Doing Nothing is Doing Something

By Jason Fittler

Advice received, does not mean action must follow. Even though we have been conditioned to believe this is the case.

When you speak to your accountant their advice generally results in you taking action to reduce tax. Lawyers are the same; you generally consult them, as you want to take an action, such as buying a house.

When dealing with Financial Planners or Financial Advisers you need to be careful when you get advice.  Here are two common mistakes people make.

1. Are you getting advice or are you being sold a product? The first clue is how you pay for such advice. If the advice is paid on purchase, (or if there is no fee if you do not go ahead) then you did not receive advice you got a sales pitch.

2. Advice from a Financial or Investment Adviser does not always lead to some sort of action. It is common for investors to expect that every time their adviser contacts them that there will be some buying or selling. Quite often there is no need to make changes, and a hold and wait strategy is just as profitable as a buy or sell strategy.

It can be misinterpreted that when an adviser tells you to do nothing that they are lazy or are not across the market and what is happening. In fact, as a professional Investments Adviser I work harder when there is nothing to do than when there is.

Professional Investment Advisors are always looking for some way to make their clients money, simply because the better the clients do, the better the advisor does. 

When markets are very bullish there are always plenty of ideas and actions to take or follow.

However, in a Bear market it is much more difficult to find a good opportunity for your client. You have to work through a lot more data to find the right idea.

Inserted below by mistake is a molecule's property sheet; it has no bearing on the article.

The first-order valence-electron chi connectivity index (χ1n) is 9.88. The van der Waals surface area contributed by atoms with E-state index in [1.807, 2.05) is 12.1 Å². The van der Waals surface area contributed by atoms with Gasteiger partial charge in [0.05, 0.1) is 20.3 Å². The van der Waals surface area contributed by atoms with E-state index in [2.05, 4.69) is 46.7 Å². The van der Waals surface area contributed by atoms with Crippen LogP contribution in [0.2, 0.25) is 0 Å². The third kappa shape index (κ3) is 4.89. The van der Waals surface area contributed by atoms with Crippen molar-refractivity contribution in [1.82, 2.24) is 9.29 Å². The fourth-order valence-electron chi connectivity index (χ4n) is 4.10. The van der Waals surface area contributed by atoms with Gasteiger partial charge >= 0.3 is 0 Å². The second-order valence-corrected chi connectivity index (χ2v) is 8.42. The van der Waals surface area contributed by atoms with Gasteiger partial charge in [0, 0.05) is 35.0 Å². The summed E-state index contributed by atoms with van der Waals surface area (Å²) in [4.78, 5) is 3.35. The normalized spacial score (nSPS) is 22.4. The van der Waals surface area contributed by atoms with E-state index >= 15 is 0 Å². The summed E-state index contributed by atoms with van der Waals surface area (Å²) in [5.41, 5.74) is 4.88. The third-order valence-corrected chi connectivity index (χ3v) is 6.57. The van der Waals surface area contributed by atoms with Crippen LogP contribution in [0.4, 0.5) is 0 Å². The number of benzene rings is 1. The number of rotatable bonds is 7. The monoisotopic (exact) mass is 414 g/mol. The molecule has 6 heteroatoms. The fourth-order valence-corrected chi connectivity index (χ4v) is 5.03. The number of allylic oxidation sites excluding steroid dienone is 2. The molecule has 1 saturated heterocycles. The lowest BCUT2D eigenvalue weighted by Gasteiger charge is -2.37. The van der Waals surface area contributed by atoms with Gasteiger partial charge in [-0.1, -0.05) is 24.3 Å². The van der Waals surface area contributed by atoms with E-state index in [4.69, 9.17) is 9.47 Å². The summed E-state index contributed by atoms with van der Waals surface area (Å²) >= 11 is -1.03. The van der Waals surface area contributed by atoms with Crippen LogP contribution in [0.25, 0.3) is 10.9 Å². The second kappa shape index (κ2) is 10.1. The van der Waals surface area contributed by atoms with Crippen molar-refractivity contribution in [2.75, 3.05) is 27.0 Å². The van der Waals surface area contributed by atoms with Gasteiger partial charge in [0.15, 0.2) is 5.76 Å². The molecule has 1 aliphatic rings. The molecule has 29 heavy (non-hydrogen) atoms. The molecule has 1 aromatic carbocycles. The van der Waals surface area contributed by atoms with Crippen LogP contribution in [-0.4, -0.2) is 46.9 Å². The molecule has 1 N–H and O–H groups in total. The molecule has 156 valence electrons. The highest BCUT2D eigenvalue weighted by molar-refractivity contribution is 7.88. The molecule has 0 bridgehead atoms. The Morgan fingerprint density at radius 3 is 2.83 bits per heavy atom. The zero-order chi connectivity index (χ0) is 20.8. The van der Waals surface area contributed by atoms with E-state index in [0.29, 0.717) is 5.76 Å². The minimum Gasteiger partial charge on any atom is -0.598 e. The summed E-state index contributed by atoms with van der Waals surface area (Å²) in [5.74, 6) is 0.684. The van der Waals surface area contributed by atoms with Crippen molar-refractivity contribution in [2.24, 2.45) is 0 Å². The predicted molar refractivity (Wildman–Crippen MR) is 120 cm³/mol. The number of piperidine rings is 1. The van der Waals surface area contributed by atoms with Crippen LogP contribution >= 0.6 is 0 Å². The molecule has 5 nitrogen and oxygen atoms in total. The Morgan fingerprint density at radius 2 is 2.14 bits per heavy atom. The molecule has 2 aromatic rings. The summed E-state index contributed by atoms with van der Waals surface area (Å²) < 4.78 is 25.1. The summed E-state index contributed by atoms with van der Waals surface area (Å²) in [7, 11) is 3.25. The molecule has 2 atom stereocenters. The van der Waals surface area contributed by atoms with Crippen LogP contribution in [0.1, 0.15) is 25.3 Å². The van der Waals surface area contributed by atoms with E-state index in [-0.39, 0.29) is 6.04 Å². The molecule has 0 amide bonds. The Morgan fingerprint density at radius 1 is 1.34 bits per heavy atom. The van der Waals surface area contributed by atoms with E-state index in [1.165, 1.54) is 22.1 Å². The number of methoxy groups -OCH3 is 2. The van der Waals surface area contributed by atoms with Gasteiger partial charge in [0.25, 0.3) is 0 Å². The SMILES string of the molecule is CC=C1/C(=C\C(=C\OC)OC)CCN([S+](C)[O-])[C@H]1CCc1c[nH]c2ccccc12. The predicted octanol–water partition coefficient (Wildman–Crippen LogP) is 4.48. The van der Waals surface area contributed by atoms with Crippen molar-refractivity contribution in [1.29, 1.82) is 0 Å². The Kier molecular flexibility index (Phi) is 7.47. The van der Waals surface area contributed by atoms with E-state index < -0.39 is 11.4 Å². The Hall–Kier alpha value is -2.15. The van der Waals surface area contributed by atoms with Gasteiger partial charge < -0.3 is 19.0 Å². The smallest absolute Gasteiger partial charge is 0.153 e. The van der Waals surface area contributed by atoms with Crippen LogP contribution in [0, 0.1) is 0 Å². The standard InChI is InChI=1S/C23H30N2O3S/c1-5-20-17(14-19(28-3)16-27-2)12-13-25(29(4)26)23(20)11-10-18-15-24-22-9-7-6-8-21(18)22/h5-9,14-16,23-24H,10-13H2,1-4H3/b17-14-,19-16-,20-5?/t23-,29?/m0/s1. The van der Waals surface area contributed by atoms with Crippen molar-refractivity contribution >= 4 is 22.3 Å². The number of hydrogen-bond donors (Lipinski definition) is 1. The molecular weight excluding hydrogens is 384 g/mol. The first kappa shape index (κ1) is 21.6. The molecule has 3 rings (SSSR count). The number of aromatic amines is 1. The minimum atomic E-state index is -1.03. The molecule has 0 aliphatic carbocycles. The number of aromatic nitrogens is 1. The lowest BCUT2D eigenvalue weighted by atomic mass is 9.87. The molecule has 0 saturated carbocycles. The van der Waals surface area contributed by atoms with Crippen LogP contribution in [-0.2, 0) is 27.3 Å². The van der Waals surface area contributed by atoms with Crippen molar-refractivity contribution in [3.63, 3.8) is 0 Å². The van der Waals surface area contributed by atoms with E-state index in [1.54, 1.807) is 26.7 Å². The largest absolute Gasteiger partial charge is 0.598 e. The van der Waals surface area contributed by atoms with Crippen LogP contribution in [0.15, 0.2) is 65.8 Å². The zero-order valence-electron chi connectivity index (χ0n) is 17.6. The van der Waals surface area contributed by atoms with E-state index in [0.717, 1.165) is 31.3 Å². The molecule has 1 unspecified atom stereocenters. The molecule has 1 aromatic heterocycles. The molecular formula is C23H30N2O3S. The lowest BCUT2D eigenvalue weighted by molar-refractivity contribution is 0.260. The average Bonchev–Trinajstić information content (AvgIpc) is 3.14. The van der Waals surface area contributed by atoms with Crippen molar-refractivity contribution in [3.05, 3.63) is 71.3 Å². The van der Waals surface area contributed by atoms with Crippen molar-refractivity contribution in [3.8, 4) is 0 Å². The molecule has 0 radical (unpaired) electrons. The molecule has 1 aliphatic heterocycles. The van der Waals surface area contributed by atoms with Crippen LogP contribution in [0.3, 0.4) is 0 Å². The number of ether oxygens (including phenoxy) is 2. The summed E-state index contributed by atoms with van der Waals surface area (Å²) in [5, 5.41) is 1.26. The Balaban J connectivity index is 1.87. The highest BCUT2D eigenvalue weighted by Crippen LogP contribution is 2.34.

Professional Investment Advisers spend a lot of their day reading through financial statements and research on different companies, looking up the most recent announcements, looking at economic data to try and find a good idea for their clients.

Sometimes the result of all of this hard work is to sit tight and keep looking.

It is easy for investors to get that burning feeling in their pockets that they want their money working harder for them and as such they start to take more and more risks. If your investment adviser tells you to sit put, you should listen.

Sometimes saving you from losing money is worth more than an idea that makes you money.

There is not a good idea every day. If your adviser tells you differently, you are being sold.

Investing is a long-term game and Value Investing means that you need to look for the right opportunity to buy.

It is like waiting for the Boxing Days sales. Sure before Christmas you are in spending mode. But, if you just hold off a couple of weeks you make big savings. Big savings mean more in your pocket.